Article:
Conventional wisdom insists that young people prefer the city and will want to stay there. But economist Jed Kolko noted last year in a Huffington Post article headlined “Urban headwinds, suburban tailwinds” that the percentage living in the inner city drops precipitously as they enter their 30s and continues to drop for decades. For most young people, dense urbanity represents a transitional stage.
Due to preferences or economic realities, surveys indicate that most millennials will end up as suburbanites. Research by such groups as Frank Magid and Associates, the National Association of Realtors, Nielsen, and even the Urban Land Institute all indicate that most millennials are destined to head to the burbs.
Last year, the National Association of Realtors found that 83 percent of millennials’ home purchases were single-family detached. So, as they start families, the suburbs are likely to remain “the nurseries of the nation.”
What do these trends portend for Boston? To be sure, the region will be able to continue to attract “the best and brightest,” and powerful companies seeking elite help, such as General Electric, can continue to find the young, urban-dwelling, well-educated staff they crave. They may even pay them enough to perhaps secure a decent apartment along an MBTA line.
This leaves little space for anyone — except the young and hip, the well-to-do, and the childless. Most outside this charmed circle will live meagerly. No surprise that many continue to leave the metropolitan area, which has lost 250,000 net domestic migrants since 2000.
This scenario may please those who dream of a city lined with expensive high-rise apartment towers and filled with one-bedroom condos or studios that few families will want and many cannot afford. But it obliterates the prospects of homeownership for aspiring middle-class families. Boston’s sprawl could prove a vast field of opportunity — whether in the close-in streetcar suburbs built at the turn of the century or the much lamented postwar and 1980s boom tract houses. The region’s priced-out millennials are already spreading into working-class suburbs, such as Somerville, as well as Waltham and Medford. In the outer rings, however, there may be room, given the often extremely strict zoning, to relax one- or two-acre limits. Much of the country provides an excellent suburban quality of life at the fraction of that density.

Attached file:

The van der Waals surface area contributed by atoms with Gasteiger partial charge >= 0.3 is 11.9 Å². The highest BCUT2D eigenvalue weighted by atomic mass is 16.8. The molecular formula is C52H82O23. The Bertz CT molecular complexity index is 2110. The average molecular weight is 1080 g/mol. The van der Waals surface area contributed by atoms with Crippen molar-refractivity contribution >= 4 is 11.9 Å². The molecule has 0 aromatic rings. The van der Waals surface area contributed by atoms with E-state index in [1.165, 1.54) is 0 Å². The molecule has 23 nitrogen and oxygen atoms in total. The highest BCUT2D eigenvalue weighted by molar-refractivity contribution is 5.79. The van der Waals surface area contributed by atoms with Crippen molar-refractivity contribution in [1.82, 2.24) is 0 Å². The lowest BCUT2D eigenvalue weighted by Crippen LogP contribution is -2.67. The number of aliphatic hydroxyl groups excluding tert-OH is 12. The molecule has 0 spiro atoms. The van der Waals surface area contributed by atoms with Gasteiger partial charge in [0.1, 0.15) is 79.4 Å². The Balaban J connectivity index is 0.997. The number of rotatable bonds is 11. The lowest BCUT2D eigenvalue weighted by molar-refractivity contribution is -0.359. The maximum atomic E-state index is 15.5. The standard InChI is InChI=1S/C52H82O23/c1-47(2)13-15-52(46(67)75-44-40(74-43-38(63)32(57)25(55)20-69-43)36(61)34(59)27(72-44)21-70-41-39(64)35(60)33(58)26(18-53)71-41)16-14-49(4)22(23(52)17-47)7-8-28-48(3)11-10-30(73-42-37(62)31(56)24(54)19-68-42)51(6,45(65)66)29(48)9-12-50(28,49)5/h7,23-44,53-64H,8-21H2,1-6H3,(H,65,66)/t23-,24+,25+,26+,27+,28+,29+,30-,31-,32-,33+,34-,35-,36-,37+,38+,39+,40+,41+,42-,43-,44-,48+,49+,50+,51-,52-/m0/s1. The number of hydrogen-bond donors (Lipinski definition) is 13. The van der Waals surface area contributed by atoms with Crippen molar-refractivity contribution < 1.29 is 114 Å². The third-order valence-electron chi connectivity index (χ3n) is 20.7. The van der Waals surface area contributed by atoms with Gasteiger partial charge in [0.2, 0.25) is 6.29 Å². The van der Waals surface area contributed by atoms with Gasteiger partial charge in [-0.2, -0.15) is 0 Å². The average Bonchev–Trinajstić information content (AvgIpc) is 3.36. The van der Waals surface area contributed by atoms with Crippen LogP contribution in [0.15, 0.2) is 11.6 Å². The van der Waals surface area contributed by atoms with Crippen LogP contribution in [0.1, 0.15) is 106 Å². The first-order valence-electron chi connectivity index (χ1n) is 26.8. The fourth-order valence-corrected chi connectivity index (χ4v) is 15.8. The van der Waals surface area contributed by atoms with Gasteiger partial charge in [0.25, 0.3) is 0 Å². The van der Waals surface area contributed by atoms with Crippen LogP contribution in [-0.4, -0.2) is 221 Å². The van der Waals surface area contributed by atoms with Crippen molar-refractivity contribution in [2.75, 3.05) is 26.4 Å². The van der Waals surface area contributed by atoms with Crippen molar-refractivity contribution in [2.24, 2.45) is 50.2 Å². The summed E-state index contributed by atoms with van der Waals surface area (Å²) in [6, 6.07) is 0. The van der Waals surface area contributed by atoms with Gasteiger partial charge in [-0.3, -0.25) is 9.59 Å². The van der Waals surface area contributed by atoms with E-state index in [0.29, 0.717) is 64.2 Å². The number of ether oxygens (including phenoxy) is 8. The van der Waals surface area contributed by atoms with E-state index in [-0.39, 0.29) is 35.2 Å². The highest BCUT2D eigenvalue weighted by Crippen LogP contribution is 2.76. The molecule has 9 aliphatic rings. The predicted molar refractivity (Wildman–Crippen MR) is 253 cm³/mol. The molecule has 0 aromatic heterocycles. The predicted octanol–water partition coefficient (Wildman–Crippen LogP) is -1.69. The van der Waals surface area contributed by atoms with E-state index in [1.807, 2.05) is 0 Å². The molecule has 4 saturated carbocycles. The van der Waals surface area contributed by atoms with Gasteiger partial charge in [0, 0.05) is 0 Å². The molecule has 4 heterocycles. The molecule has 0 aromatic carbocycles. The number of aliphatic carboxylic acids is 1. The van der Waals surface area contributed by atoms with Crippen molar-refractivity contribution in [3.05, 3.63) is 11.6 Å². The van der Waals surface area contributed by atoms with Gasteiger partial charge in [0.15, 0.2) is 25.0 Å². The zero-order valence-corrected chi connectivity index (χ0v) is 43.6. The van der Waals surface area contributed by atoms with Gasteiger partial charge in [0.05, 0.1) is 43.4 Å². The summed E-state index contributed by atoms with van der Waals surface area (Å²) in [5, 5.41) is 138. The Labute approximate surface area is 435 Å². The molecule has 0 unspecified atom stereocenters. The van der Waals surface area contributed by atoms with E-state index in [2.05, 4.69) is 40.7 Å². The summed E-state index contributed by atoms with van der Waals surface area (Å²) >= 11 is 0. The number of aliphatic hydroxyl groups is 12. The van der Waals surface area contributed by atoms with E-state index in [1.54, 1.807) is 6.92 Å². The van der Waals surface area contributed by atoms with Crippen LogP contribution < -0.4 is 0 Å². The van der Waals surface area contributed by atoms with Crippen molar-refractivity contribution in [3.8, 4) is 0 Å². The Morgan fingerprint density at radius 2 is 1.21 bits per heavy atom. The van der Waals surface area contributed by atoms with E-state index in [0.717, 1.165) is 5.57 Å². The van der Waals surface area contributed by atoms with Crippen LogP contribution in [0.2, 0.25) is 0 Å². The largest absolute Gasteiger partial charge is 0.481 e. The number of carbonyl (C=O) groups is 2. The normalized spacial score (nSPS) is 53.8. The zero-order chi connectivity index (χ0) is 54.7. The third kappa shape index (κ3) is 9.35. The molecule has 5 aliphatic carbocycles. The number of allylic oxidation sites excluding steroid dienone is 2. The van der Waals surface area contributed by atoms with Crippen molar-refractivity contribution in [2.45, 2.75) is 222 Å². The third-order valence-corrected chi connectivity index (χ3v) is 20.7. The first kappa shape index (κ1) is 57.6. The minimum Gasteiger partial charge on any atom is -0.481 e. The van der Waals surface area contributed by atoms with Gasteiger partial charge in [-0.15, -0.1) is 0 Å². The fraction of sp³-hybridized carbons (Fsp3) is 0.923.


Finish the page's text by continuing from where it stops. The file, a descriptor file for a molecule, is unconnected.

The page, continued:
The region needs to accommodate people when they leave their bar-hopping days and start shopping at Target and buying strollers. Does that mean we should turn the region into a snowbound replica of Houston? No, but there are things that can be learned from places that accept both “sprawl” and multipolar economies. Greater Boston should consider developing affordable suburbs like Houston’s Cinco Ranch, Sugarland, or the Woodlands, which offer good schools, parks, bike paths, and town centers. Nor would it be tragic if both older suburbs and newer ones develop their economies so not everything requires a commute into the densest part of town.
This message, no doubt, will infuriate those who feel cities are about reviving something that resembles, in form but not familial essence, the city of the 19th century. Boston is not just the charming old city or the exclusive inner suburbs such as Lincoln and Newton; it is also Revere, Framingham, and Waltham.
Ultimately, a city’s heart is not just in its center but wherever its people choose to settle. “After all is said and done, he — the citizen — is really the city,” observed Frank Lloyd Wright. “The city is going wherever he goes.”